My academic journey started in Germany, where I received B.A. and M.A. degrees in Anglophone studies, French literature, and media studies, before starting my doctoral research on translocal city novels at the University of Duisburg-Essen. This literary urban research then took me to the University of Namibia, where I briefly taught and conducted research, and sparked my enduring interest in maps and alternative mappings. After completing my PhD in 2019, I started several research projects in queer studies, among them a research and teaching podcast called Queer Lit. I am very pleased to now be a lecturer at the University of Surrey.
Areas of specialism
Translocality in Contemporary City Novels responds to the fact that twenty-first-century Anglophone novels are increasingly characterised by translocality—the layering and blending of two or more distant settings. Considering translocal and transcultural writing as a global phenomenon, this book draws on multidisciplinary research, from globalisation theory to the study of narratives to urban studies, to explore a corpus of thirty-two novels—by authors such as Chimamanda Ngozi Adichie, Dionne Brand, Kiran Desai, and Xiaolu Guo—set in a total of ninety-seven cities. Lena Mattheis examines six of the most common strategies used in contemporary urban fiction to make translocal experiences of the world narratable and turn them into relatable stories: simultaneity, palimpsests, mapping, scaling, non-places, and haunting. Combining and developing further theories, approaches and techniques from a variety of research fields—including narratology, human geography, transculturality, diaspora spaces, and postcolonial perspectives—Mattheis develops a set of cross-disciplinary techniques in literary urban studies.
The essay sketches a typology of layered representations of urban history based on the question of how texts activate different strata beneath the cityscape. In describing these layers, we are guided by Walter Benjamin's concept of superposition or 'Überdeckungstransparenz' (as formulated in the Arcades Project), a specific mode of perception which allows for the simultaneous awareness of different temporal layers. What is central to our endeavour is the structural analogy of 'city' and 'text' – both in the sense of reading 'the urban landscape as a form analogous to that of a literary composition' (Sharpe and Wallock 1987: 11) and, conversely, of studying 'how a text can function like the city in its layering of meanings' (Gurr 2015: 24). We further take our cue from Martindale's distinction between 'diachronic and historical' approaches, allowing for a clear distinction between 'past' and 'present' on the one hand, and 'archaeological and synchronic' approaches layering different periods of time so as to suggest a timeless, simultaneous 'presence of the past' (sensu Eliot) on the other hand (Martindale 1996). We propose a matrix, as it were, of temporal and spatial 'directions' of layering, distinguishing between retrospective, simultaneous and prospective temporal superpositions and 'co-spatial' (layerings of different temporal strata of the same city) as opposed to translocal (overlay of different cities and spaces) spatial superpositions of different cities. We thus seek to provide a more nuanced outline of the textual strategies used to access, make visible (or at times construct) buried layers of spatialised, palimpsestuous urban memory.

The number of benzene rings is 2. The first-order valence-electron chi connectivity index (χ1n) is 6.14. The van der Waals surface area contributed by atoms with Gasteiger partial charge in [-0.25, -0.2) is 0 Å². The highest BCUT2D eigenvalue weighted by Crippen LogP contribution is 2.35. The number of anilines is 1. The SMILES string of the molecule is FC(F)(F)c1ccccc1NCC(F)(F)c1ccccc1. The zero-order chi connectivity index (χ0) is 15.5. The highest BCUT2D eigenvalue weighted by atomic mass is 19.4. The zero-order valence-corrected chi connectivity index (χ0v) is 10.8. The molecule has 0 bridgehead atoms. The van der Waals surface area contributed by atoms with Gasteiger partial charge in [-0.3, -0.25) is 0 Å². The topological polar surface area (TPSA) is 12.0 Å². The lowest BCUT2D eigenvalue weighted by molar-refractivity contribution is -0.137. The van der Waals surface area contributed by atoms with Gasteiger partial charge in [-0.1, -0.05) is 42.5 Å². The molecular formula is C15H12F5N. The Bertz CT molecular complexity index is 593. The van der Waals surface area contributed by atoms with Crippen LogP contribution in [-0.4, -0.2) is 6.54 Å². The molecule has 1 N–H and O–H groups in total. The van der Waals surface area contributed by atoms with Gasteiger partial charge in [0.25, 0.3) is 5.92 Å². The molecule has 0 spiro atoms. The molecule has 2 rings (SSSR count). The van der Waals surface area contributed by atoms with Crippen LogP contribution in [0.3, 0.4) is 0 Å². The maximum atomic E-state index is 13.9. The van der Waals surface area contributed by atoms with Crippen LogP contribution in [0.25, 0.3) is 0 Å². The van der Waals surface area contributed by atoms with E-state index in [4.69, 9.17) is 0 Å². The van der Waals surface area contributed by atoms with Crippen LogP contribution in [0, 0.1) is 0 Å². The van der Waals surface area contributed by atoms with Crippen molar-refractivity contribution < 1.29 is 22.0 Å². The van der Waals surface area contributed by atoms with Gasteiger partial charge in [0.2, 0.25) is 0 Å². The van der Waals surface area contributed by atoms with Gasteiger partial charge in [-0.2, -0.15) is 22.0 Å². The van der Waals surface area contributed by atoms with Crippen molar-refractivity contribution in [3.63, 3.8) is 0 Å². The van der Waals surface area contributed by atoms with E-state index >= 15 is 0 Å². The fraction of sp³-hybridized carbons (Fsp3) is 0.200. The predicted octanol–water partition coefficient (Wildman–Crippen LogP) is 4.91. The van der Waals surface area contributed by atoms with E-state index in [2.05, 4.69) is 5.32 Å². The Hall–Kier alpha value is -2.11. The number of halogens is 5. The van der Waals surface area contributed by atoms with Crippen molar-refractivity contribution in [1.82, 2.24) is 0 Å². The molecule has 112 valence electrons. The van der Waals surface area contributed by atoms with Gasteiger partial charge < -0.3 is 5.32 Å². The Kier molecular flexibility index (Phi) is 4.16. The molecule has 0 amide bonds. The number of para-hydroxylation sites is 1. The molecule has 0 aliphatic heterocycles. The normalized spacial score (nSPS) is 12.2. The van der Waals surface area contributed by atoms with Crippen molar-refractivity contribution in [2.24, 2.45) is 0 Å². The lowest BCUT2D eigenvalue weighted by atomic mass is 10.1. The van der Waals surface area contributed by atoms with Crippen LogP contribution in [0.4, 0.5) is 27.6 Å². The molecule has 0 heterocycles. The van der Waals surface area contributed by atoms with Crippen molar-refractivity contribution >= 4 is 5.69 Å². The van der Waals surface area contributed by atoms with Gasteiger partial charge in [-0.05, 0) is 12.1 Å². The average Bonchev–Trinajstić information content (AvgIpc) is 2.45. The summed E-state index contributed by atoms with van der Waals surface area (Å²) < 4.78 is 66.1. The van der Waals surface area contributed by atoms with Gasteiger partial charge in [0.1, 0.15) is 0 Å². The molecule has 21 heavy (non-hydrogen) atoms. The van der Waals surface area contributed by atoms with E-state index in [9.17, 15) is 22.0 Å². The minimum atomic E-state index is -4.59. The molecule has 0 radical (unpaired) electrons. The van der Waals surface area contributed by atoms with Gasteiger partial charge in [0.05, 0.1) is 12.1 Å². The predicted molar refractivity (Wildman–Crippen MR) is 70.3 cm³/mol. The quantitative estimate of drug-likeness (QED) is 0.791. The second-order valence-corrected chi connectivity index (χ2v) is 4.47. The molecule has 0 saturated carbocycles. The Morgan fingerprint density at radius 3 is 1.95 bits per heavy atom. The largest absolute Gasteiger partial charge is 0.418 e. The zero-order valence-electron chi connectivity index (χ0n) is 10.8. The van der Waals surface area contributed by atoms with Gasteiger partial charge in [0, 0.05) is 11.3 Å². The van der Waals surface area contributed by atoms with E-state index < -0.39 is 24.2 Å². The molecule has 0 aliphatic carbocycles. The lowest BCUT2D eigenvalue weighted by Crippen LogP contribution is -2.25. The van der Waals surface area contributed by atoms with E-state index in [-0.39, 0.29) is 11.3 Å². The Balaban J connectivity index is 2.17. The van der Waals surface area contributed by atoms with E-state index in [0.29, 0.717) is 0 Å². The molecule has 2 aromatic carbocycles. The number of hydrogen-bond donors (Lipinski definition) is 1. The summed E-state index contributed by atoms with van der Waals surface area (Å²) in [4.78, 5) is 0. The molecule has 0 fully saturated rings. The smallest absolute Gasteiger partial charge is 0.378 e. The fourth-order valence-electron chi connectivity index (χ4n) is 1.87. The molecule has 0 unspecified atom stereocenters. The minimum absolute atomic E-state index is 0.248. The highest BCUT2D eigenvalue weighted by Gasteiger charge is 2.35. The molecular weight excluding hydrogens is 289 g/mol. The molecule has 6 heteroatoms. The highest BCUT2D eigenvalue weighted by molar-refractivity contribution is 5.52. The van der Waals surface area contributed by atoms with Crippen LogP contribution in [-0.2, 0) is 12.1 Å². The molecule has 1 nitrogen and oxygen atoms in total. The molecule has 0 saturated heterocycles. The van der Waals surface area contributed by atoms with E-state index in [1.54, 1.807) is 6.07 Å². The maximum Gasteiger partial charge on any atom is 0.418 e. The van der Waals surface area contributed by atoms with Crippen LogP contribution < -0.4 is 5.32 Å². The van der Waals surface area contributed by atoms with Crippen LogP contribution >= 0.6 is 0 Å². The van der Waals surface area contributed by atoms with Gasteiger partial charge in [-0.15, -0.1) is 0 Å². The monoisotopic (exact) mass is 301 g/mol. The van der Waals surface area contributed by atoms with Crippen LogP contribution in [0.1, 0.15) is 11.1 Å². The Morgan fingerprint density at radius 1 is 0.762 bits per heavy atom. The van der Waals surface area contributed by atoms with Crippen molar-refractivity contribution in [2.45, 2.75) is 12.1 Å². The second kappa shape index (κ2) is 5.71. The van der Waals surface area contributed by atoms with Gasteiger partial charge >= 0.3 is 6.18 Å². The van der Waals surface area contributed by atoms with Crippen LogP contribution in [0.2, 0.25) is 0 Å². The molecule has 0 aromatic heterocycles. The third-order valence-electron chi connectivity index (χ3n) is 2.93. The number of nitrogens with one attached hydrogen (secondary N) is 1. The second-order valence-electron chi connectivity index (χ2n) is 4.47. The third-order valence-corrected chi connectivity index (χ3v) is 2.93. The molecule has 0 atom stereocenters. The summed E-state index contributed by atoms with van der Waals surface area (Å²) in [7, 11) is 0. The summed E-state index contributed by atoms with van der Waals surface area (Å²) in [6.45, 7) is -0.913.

Mattheis, Lena. Translocality in Contemporary City Novels. Palgrave Macmillan, 2021.
Mattheis, Lena, and Lioba Schreyer, eds. Voices from the Margins: Societal Change and the Environment in Poetry. Special Feature in Transnational Literature 10.2 (2018). Available OA.
Mattheis, Lena, and Jens Martin Gurr. “Superpositions: A Typology of Spatiotemporal Layerings in Buried Cities.” Buried Cities. Special Feature of Literary Geographies. 7.1 (2021). 5-22. Available OA.
Mattheis, Lena. “Possibilities of Translocal Mapping in Tendai Huchu’s The Maestro, the Magistrate & the Mathematician.” Literatures of Urban Possibility. Eds. Lieven Ameel, Markku Salmela. Palgrave Macmillan, 2021. 137-163.
Mattheis, Lena. “Time in the Translocal City.” Time, the City, and the Literary Imagination. Eds. Anne-Marie Evans and Kaley Kramer. Palgrave Macmillan, 2021. 121-134.
Mattheis, Lena. “A Brief Inventory of Translocal Narratability: Palimpsestuous Street Art in Chris Abani’s The Virgin of Flames.” Narrative 26.3 (2018). 302-319.
Mattheis, Lena, and Lioba Schreyer. “Listening to the Margins: An Introduction.” Voices from the Margins: Societal Change and the Environment in Poetry. Special Feature in Transnational Literature 10.2 (2018). Available OA.
Mattheis, Lena. “Tendai Huchu.” The Literary Encyclopedia. First published 13 September 2016 [http://www.litencyc.com/php/speople.php?rec=true&UID=13763, accessed 14 September 2016.]
Accepted for publication
Mattheis, Lena. “Translocality in City Literature.” Companion of Literary Urban Studies. Ed. Lieven Ameel. Routledge. Forthcoming.
Mattheis, Lena and Jens Gurr. “Routine vs Event: Media, Memory and the City in B.S. Johnson’s The Unfortunates.” Media, Memory and the City. Special issue of andererseits: Transatlantic Yearbook of German Studies. 2021.
Mattheis, Lena. “Poetic Space: Mapping Out How Poetry Takes Place.” Mapping Space; Mapping Time; Mapping Texts. Eds. Sally Bushell and Rebecca Hutcheon. Special Issue in Literary Geographies. Forthcoming.
Mattheis, Lena. “'What if this time we were the ones that didn’t get it?' Poems about COVID-19 and HIV/AIDS" Journal of Medical Humanities. Submitted.